"The more people understand Open Source, the more they will demand it in their commercial environments." said co-author Michael Tiemann, "We are pleased that O'Reilly has made the bold move to promote the Open Sources book with an open source distribution policy. I have little doubt that such a move will increase the sales volume of this already popular book". Co-author Eric Raymond agreed: "'OpenSources' is important as a primary historical source. It is front-line reporting from the people who were there when the wave broke."
Even within the Open Source movement, there is a rich mosaic of philosophies--one of the things that makes the collection of voices in the book OpenSources: Voices From the Open Source Revolution so fascinating.
"O'Reilly & Associates and the other authors have joined to do the right thing--to permit redistribution of the rest of this book. Next I hope that ORA and authors will join to permit redistribution and modification of some of their manuals describing free software packages--to help fill the great gaps in documentation that remain in our free operating systems." said co-author, Richard Stallman.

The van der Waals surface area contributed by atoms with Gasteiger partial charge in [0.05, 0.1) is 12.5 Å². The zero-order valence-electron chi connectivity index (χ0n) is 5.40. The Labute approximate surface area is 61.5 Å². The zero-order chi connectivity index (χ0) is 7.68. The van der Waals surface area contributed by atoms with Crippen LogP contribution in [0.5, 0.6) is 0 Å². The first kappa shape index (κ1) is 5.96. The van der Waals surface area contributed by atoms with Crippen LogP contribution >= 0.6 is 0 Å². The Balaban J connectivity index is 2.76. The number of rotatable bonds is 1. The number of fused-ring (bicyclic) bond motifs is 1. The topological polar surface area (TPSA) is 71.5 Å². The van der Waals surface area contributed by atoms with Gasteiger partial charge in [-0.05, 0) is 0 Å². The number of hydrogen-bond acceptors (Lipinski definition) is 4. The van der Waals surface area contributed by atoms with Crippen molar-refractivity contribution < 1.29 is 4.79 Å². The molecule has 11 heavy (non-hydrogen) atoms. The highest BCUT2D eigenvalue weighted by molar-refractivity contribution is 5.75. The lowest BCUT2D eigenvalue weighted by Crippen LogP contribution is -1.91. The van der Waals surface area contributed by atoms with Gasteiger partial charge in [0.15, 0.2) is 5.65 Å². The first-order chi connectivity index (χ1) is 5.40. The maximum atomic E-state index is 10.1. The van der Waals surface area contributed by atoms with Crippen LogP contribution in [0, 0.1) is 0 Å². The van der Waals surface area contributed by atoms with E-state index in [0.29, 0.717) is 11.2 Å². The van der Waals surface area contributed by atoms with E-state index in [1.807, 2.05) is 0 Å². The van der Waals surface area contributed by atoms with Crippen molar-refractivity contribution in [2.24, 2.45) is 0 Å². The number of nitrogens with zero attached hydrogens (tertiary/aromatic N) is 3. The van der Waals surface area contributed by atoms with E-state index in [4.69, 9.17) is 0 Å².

On the other hand, Eric Raymond stated: "Unlike some, I don't think it's an ethical requirement that this book be freely redistributable; books are different from programs, they don't need peer review and rapid evolution in the same way. Still, I may have been the first person to do simultaneous paper and on-line publication of a book aimed at the mass market (the New Hacker's Dictionary back in 1991). If that experience is any guide, publishing this book on line will actually *increase* its sales."